Humpbacks have been seen feeding very close to shore this year. Photo: Michael Sack, Sanctuarycruises.com

Humpbacks have been seen feeding very close to shore this year. Photo: Michael Sack, Sanctuarycruises.com

Are the whales behaving differently than usual, like approaching closer to the boat?
Yes, they are. We’ve had so many anchovies in the harbor that the whales are really putting on a show. Humpback whales are feeding in 25 feet of water and have actually entered the harbor mouth following the schools of fish. We see these spectacular surface-feeding episodes where the whales push the fish close to the surface and then come right up with their mouths open. It’s been quite spectacular — people have even been able to watch this from shore, and the whales come very close to the vessel.

We’re also seeing a lot of breaching this year – more rambunctious, frisky behavior. That means healthy, robust whales.

Are some species of whales more common than others this year?
Blue whales have been scarce this year. The last one we saw was in early July. We’ve seen very few this summer, and we believe it’s because we haven’t had enough krill to lure them in. The humpbacks, on the other hand, are quite numerous, possibly because they’re more diverse in their diets; they’ll eat fish like anchovies.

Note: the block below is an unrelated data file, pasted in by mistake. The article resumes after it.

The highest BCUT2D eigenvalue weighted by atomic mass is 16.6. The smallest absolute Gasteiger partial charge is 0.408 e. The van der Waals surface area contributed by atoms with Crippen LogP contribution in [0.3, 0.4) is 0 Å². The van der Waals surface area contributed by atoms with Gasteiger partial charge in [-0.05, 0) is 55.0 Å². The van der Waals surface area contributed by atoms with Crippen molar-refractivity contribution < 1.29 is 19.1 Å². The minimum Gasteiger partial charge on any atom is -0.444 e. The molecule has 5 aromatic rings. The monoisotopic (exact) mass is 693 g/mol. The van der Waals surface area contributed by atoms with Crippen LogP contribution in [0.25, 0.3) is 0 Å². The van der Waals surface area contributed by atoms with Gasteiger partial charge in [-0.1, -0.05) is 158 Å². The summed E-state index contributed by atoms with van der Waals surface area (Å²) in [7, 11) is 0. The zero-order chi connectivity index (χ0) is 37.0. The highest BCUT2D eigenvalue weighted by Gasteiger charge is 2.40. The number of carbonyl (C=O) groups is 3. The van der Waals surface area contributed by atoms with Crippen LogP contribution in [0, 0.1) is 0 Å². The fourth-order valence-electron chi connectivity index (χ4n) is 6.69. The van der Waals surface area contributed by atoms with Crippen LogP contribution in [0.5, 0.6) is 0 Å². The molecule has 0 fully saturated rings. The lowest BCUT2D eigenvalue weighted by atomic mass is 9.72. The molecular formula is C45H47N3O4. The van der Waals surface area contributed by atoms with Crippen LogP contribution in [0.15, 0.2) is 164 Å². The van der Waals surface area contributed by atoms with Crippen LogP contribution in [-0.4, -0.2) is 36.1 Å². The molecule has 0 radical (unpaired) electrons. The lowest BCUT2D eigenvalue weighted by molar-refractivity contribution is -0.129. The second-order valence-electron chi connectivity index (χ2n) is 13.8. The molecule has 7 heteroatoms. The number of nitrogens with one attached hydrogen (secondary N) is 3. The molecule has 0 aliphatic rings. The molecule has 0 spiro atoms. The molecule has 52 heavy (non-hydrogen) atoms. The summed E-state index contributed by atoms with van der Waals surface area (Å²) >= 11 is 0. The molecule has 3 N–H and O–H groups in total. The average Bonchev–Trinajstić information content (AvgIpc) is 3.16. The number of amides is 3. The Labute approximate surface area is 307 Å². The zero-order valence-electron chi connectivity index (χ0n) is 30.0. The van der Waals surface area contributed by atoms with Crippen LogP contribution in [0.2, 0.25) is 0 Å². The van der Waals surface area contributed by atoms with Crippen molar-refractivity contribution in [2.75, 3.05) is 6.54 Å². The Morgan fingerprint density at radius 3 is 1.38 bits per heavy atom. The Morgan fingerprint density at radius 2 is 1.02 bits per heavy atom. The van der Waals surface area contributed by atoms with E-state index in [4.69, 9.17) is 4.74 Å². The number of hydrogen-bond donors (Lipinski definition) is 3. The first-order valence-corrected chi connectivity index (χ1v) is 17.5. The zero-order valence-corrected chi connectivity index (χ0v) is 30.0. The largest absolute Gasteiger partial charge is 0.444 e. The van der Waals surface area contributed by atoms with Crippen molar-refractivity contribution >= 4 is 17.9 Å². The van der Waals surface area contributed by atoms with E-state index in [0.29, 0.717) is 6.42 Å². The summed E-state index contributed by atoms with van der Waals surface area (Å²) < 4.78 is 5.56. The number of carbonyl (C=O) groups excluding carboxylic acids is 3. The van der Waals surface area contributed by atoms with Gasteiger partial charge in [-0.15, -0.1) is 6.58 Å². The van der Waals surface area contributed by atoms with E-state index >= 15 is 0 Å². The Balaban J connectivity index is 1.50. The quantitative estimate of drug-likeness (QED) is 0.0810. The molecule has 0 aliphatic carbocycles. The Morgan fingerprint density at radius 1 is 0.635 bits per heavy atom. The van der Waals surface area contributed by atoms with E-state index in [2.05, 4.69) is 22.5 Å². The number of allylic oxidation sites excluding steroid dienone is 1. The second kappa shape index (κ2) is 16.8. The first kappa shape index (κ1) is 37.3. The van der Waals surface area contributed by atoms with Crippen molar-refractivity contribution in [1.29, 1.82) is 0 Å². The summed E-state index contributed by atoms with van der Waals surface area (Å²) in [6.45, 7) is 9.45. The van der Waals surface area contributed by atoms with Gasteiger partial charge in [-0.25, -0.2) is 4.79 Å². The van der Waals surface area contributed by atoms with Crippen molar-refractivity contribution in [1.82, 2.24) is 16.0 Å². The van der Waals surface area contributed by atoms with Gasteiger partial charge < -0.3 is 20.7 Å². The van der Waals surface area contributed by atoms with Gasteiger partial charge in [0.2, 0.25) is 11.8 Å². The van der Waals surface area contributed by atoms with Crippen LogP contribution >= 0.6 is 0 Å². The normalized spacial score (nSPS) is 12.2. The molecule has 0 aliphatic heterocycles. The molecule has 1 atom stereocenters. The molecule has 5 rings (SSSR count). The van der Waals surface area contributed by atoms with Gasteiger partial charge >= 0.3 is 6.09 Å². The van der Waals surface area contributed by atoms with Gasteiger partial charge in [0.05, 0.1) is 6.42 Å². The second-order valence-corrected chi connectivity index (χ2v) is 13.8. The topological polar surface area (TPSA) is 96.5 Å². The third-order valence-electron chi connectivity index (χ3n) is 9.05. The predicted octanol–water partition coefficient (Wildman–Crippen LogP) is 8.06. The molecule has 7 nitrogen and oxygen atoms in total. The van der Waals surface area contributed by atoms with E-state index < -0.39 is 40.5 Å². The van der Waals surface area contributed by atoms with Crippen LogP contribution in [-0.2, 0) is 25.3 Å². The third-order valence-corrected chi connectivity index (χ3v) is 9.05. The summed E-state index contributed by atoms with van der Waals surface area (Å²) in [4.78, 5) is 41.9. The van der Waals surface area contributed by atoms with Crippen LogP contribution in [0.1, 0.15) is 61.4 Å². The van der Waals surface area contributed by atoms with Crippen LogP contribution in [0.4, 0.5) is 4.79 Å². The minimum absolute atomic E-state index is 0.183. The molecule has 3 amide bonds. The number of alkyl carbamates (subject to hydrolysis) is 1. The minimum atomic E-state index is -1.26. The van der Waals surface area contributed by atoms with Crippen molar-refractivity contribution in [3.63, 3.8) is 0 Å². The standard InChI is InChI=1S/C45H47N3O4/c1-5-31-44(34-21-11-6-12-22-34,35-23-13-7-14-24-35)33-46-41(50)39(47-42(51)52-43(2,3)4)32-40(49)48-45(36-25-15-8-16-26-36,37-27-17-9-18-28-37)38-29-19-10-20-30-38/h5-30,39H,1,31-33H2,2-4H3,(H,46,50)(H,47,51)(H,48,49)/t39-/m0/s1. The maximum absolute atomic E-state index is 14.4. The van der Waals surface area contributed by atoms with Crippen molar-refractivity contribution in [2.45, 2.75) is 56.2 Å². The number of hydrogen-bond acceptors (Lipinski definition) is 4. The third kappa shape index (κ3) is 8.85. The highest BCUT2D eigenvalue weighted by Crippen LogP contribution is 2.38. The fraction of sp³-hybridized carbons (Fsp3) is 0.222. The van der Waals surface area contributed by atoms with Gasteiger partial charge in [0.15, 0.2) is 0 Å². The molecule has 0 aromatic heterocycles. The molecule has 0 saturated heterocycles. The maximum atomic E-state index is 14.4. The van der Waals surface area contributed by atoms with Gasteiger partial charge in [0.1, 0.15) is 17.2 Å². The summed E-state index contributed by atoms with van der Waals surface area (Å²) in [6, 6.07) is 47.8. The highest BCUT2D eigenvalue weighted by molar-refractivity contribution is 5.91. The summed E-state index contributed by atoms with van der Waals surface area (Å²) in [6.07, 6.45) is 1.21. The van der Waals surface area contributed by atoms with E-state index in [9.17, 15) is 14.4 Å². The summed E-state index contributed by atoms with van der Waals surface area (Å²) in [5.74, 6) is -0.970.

Why do you think we’re seeing this unusual influx of anchovies so close to shore?
We think it’s a combination of many different factors, including currents and tidal flow. One thing we know about anchovies is that they have long-term fluctuations in population. About every 50 years you have these peaks. I think we’re in one of those. As for the concentrations close to shore, almost in the surf zone, we have an hypothesis that it has to do with the tidal flow. Humpback whales are feeding in 25 feet of water and have actually entered the harbor mouth following schools of anchovies. The fish have been plentiful nearshore in shallow water and also at the head of the Monterey Submarine Canyon right at Moss Landing.

Do these humpback whales migrate?
Yes. California is their summer feeding ground, but in the winter they normally head south to Southern Mexico to breed. But an interesting thing has started to happen – we’re starting to see a few humpback whales stay here over the winter. It’s another indication that the population is increasing. The numbers are impressive. At any time we can see 20-25 on a 2-3 hour trip out of Moss Landing, and sometimes as many as 100.

Why do they migrate south to breed?